PFC Spotlight: Student Fellow Alumnus Matthew Baum
Matthew Baum was a Student Fellow for the 2013-2014 academic year, as a second year MD-PhD student in the Health Science and Technology combined program of Harvard and MIT. Then Academic Fellow W. Nicholson Price II served as his mentor. Currently, Mr. Baum is in the PhD phase (his fifth year overall) of the HST program, working to test a hypothesis that over-exuberant synapse-pruning machinery contributes to the pathogenesis of schizophrenia. He is based jointly in the laboratories of Beth Stevens and Steve McCarroll and part of an incredible community of scientists at the Stanley Center for Psychiatric Research at the Broad Institute, Boston Children’s Hospital, Harvard Medical School, Genetics, Neurobiology, and Immunology. In addition, Mr. Baum's first monograph, "The Neuroethics of Biomarkers: What the Development of Bioprediction Means for Moral Responsibility, Justice, and the Nature of Mental Disorder," was published last spring by Oxford University Press.
When did you first become interested in health law policy, biotechnology, and bioethics?
I first became interested at the end of my undergraduate education (many moons ago) when I became increasingly concerned by the question of how the efforts in neuroscience to unravel the mechanisms of psychiatric disorders should impact the categories themselves (as a lot of the research was pointing to biological risk that cut across existing categories or applied to only a subset within each category). I also took a wonderful class on Neuroscience and Society taught by Marvin Chun (Yale University). Then, all of a sudden, I found myself deferring my enrollment in MD-PhD training to go to Oxford, where I completed a DPhil at the Oxford Center for Neuroethics and ETHOX under the guidance of Julian Savulescu and Mark Sheehan.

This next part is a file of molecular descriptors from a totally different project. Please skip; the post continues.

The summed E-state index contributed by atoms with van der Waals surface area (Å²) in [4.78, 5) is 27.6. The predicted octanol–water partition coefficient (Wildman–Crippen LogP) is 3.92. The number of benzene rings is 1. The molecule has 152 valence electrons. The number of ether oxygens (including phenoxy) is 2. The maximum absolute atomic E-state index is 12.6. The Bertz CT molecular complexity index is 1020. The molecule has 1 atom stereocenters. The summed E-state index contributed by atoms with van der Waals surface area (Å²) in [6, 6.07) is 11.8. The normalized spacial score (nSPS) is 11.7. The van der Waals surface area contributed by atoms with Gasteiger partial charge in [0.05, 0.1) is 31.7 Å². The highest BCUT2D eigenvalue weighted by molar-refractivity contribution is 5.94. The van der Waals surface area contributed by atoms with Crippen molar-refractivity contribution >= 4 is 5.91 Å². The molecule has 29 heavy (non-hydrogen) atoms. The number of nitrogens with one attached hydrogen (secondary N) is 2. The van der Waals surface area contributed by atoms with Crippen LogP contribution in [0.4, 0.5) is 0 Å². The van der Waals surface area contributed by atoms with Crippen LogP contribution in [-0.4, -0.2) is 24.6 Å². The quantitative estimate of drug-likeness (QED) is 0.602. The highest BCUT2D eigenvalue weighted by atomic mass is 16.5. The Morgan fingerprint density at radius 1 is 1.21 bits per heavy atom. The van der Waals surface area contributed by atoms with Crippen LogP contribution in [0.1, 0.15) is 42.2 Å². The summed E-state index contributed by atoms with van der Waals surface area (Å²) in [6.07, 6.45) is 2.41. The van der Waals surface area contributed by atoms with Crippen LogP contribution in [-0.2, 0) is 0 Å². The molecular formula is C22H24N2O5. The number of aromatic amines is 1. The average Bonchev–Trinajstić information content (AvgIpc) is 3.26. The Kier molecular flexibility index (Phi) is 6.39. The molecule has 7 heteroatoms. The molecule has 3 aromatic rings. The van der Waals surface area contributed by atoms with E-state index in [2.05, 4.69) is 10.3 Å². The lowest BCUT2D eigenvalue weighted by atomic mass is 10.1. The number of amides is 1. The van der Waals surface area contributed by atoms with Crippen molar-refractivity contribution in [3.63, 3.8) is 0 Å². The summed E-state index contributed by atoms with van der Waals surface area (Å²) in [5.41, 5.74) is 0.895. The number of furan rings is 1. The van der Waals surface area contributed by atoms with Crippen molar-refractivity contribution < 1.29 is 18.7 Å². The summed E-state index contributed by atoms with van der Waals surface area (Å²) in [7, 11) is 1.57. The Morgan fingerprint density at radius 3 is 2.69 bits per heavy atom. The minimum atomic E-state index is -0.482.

What attracted you to the Student Fellowship program at the Petrie-Flom Center?
When I finally did matriculate in the MD-PhD program, I wanted to continue investigating Neuroethics part-time. I had become increasingly interested in the legal and policy issues raised by neuroscience, but I felt acutely my own ignorance when it came to law and policy. I hoped that Student Fellowship at the Petrie Flom Center would help me develop the vocabulary and colleagues to be able to approach issues of neuroscience and law more competently (i.e. catalyze my conversion to a less-ignorant steady-state).
What was the focus of your Student Fellowship project, and how did your mentor assist you in completing it?
I wanted to further explore the neuroethics of biomarkers, which was the focus of my DPhil studies, specifically areas that I thought I could benefit from mentorship with a legal/policy perspective. I ended up working on a project concerning off-label use of neuroimaging technologies to inform on dementia-risk. My mentor gave me excellent feedback and comments, and helped me think more broadly in the legal sphere; indeed it was through the SF that I became aware of some of the issues of off-label use generally and realized that they could arise in relation to a newly-FDA approved imaging technology.